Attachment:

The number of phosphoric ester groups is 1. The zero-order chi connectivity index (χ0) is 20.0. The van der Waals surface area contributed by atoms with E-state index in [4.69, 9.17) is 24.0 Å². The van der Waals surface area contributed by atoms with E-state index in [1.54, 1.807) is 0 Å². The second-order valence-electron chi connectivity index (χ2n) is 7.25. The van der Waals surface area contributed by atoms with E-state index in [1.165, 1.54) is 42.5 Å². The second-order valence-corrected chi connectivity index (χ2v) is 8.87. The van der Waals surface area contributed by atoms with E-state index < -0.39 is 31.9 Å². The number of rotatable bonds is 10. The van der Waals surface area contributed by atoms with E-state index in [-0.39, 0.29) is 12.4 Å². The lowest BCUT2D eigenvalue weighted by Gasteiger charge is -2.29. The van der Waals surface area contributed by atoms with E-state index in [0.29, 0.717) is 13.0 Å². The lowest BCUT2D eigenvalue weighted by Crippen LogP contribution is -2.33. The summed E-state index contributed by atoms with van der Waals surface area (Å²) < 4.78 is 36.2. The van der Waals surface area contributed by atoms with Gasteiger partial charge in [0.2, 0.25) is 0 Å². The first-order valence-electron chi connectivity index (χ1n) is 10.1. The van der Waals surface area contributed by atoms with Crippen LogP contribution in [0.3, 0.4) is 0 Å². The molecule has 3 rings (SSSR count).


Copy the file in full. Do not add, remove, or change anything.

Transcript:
The number of phosphoric ester groups is 1. The zero-order chi connectivity index (χ0) is 20.0. The van der Waals surface area contributed by atoms with E-state index in [4.69, 9.17) is 24.0 Å². The van der Waals surface area contributed by atoms with E-state index in [1.54, 1.807) is 0 Å². The second-order valence-electron chi connectivity index (χ2n) is 7.25. The van der Waals surface area contributed by atoms with E-state index in [1.165, 1.54) is 42.5 Å². The second-order valence-corrected chi connectivity index (χ2v) is 8.87. The van der Waals surface area contributed by atoms with E-state index < -0.39 is 31.9 Å². The number of rotatable bonds is 10. The van der Waals surface area contributed by atoms with E-state index in [-0.39, 0.29) is 12.4 Å². The lowest BCUT2D eigenvalue weighted by Gasteiger charge is -2.29. The van der Waals surface area contributed by atoms with E-state index in [0.29, 0.717) is 13.0 Å². The lowest BCUT2D eigenvalue weighted by Crippen LogP contribution is -2.33. The summed E-state index contributed by atoms with van der Waals surface area (Å²) < 4.78 is 36.2. The van der Waals surface area contributed by atoms with Gasteiger partial charge in [0.2, 0.25) is 0 Å². The first-order valence-electron chi connectivity index (χ1n) is 10.1. The van der Waals surface area contributed by atoms with Crippen LogP contribution in [0.3, 0.4) is 0 Å². The molecule has 3 rings (SSSR count).